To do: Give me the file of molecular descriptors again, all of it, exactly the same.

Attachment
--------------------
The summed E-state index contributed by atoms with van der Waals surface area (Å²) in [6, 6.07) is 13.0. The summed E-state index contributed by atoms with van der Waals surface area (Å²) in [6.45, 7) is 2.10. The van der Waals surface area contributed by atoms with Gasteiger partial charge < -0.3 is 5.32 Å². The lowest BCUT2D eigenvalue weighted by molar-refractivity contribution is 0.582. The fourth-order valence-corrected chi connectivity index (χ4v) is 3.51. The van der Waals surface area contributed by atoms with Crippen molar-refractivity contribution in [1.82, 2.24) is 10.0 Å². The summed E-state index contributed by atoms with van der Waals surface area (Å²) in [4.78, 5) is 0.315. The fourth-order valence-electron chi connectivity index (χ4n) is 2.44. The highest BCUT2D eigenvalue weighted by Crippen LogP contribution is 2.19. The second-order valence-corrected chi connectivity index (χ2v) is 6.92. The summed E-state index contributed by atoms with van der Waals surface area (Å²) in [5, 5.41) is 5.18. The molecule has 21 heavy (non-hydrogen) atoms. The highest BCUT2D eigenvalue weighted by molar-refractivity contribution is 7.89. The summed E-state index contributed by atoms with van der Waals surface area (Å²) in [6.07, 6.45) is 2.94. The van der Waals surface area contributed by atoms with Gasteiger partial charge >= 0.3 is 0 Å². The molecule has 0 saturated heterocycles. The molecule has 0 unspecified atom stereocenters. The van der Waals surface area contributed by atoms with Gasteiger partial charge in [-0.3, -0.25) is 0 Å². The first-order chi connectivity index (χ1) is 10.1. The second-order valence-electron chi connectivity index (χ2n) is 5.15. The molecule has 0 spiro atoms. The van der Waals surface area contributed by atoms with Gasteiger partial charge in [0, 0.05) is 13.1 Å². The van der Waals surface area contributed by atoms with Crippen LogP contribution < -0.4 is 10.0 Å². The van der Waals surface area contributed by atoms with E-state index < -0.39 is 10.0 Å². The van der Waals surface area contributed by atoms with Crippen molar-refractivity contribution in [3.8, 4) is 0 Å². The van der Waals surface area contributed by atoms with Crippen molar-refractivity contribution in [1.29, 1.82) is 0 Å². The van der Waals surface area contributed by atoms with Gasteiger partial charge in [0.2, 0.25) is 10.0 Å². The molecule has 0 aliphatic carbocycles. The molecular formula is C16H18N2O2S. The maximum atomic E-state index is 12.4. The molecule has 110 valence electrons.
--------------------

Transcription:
The summed E-state index contributed by atoms with van der Waals surface area (Å²) in [6, 6.07) is 13.0. The summed E-state index contributed by atoms with van der Waals surface area (Å²) in [6.45, 7) is 2.10. The van der Waals surface area contributed by atoms with Gasteiger partial charge < -0.3 is 5.32 Å². The lowest BCUT2D eigenvalue weighted by molar-refractivity contribution is 0.582. The fourth-order valence-corrected chi connectivity index (χ4v) is 3.51. The van der Waals surface area contributed by atoms with Crippen molar-refractivity contribution in [1.82, 2.24) is 10.0 Å². The summed E-state index contributed by atoms with van der Waals surface area (Å²) in [4.78, 5) is 0.315. The fourth-order valence-electron chi connectivity index (χ4n) is 2.44. The highest BCUT2D eigenvalue weighted by Crippen LogP contribution is 2.19. The second-order valence-corrected chi connectivity index (χ2v) is 6.92. The summed E-state index contributed by atoms with van der Waals surface area (Å²) in [5, 5.41) is 5.18. The molecule has 21 heavy (non-hydrogen) atoms. The highest BCUT2D eigenvalue weighted by molar-refractivity contribution is 7.89. The summed E-state index contributed by atoms with van der Waals surface area (Å²) in [6.07, 6.45) is 2.94. The van der Waals surface area contributed by atoms with Gasteiger partial charge >= 0.3 is 0 Å². The molecule has 0 saturated heterocycles. The molecule has 0 unspecified atom stereocenters. The van der Waals surface area contributed by atoms with Gasteiger partial charge in [-0.3, -0.25) is 0 Å². The first-order chi connectivity index (χ1) is 10.1. The second-order valence-electron chi connectivity index (χ2n) is 5.15. The molecule has 0 spiro atoms. The van der Waals surface area contributed by atoms with Gasteiger partial charge in [0, 0.05) is 13.1 Å². The van der Waals surface area contributed by atoms with Crippen LogP contribution < -0.4 is 10.0 Å². The van der Waals surface area contributed by atoms with E-state index < -0.39 is 10.0 Å². The van der Waals surface area contributed by atoms with Crippen molar-refractivity contribution in [3.8, 4) is 0 Å². The van der Waals surface area contributed by atoms with Crippen molar-refractivity contribution in [1.29, 1.82) is 0 Å². The van der Waals surface area contributed by atoms with Gasteiger partial charge in [0.2, 0.25) is 10.0 Å². The molecule has 0 aliphatic carbocycles. The molecular formula is C16H18N2O2S. The maximum atomic E-state index is 12.4. The molecule has 110 valence electrons.